|Introductory Statistics:Concepts,Models,and Applications by David W. Stockburger|
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Suppose an educator had a theory which argued that a great deal of learning occurrs before children enter grade school or kindergarten. This theory explained that socially disadvantaged children start school intellectually behind other children and are never able to catch up. In order to remedy this situation, he proposes a head-start program, which starts children in a school situation at ages three and four.
A politician reads this theory and feels that it might be true. However, before he is willing to invest the billions of dollars necessary to begin and maintain a head-start program, he demands that the scientist demonstrate that the program really does work. At this point the educator calls for the services of a researcher and statistician.
Because this is a fantasy, the following research design would probably never be used in practice. This design will be used to illustrate the procedure and the logic underlying the hypothesis test. At a later time, we will discuss a more appropriate design.
A random sample 64 four-year old children is taken from the population of all four-year old children. The children in the sample are all enrolled in the head-start program for a year, at the end of which time they are given a standardized intelligence test. The mean I.Q. of the sample is found to be 103.27.
On the basis of this information, the educator wishes to begin a nationwide head-start program. He argues that the average I.Q. in the population is 100 (m =100) and that 103.27 is greater than that. Therefore, the head-start program had an effect of about 103.27-100 or 3.27 I.Q. points. As a result, the billions of dollars necessary for the program would be well invested.
The statistician, being in this case the devil's advocate, is not ready to act so hastily. He wants to know whether chance could have caused the large mean. In other words, head start doesn't make a bit of difference. The mean of 103.27 was obtained because the sixty-four students selected for the sample were slightly brighter than average. He argues that this possibility must be ruled out before any action is taken. If not ruled out completely, he argues that although possible, the likelihood must be small enough that the risk of making a wrong decision outweighs possible benefits of making a correct decision.
To determine if chance could have caused the difference, the hypothesis test proceeds as a thought experiment. First, the statistician assumes that there were no effects; in this case, the head-start program didn't work. He then creates a model of what the world would look like if the experiment were performed an infinite number of times under the assumption of no effects. The sampling distribution of the mean is used as this model. The reasoning goes something like this:
He or she then compares the results of the actual experiment with those expected from the model, given there were no effects and the experiment was repeated an infinite number of times. He or she concludes that the model probably could explain the results.
Therefore, because chance could explain the results, the educator was premature in deciding that head-start had a real effect.
Suppose that the researcher changed the experiment. Instead of a sample of sixty-four children, the sample was increased to N=400 four-year old children. Furthermore, this sample had the same mean (=103.27) at the conclusion as had the previous study. The statistician must now change the model to reflect the larger sample size.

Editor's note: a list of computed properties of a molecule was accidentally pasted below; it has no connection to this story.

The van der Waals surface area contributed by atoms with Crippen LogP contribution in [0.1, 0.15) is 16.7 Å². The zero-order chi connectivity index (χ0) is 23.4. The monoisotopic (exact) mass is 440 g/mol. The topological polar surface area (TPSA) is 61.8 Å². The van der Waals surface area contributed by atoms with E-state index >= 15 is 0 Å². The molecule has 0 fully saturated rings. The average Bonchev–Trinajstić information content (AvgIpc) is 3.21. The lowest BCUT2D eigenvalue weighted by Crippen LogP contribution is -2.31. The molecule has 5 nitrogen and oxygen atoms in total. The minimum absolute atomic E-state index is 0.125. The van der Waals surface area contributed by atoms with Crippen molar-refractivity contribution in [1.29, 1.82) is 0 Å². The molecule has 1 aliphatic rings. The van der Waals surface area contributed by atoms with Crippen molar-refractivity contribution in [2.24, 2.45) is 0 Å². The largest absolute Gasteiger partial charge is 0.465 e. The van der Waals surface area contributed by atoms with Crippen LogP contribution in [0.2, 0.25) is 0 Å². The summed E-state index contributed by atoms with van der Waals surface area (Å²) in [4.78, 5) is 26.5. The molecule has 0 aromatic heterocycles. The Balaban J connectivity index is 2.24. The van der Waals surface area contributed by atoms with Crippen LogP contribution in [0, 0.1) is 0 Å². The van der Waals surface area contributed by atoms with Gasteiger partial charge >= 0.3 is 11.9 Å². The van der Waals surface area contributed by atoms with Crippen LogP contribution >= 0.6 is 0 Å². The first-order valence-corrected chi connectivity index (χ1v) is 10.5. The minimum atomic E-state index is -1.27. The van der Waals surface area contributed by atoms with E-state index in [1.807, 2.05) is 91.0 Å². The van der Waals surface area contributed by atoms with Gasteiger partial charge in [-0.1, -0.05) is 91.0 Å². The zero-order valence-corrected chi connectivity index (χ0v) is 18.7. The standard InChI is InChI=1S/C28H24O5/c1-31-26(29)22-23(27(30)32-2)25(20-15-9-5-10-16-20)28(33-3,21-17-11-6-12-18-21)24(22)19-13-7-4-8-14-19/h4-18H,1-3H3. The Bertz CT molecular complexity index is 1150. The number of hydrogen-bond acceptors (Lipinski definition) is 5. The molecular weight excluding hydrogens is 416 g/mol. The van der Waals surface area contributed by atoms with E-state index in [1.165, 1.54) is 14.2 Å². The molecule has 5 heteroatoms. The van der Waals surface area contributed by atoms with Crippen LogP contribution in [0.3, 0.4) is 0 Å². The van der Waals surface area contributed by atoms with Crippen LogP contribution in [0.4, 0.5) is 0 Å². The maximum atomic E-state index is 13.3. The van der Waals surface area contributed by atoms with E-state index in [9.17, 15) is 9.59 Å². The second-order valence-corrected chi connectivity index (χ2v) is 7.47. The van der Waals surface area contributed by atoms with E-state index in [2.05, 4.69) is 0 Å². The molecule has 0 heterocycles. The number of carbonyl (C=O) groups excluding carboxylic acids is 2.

The conclusion reached by the statistician states that it is highly unlikely the model could explain the results. The model of chance is rejected and the reality of effects accepted. Why? The mean that resulted from the study fell in the tail of the sampling distribution.
The different conclusions reached in these two experiments may seem contradictory to the student. A little reflection, however, reveals that the second experiment was based on a much larger sample size (400 vs. 64). As such, the researcher is rewarded for doing more careful work and taking a larger sample. The sampling distribution of the mean specifies the nature of the reward.
At this point it should also be pointed out that we are discussing statistical significance: whether or not the results could have occurred by chance. The second question, that of practical significance, occurs only after an affirmative decision about the reality of the effects. The practical significance question is tackled by the politician, who must decide whether the effects are large enough to be worth the money to begin and maintain the program. Even though head-start works, the money may be better spent in programs for the health of the aged or more nuclear submarines. In short, this is a political and practical decision made by people and not statistical procedures.
1.) A significance test comparing a single mean to a population parameter () was discussed.
2.) A model of what the world looks like, given there were no effects and the experiment was repeated an infinite number of times, was created using the sampling distribution of the mean.
3.) The mean of the experiment was compared to the model to decide whether the effects were due to chance or whether another explanation was necessary (the effects were real). In the first case, the decision was made to retain the model. It could explain the results. In the second case, the decision was to reject the model and accept the reality of the effect.
4.) A final discussion concerned the difference between statistical significance and practical significance.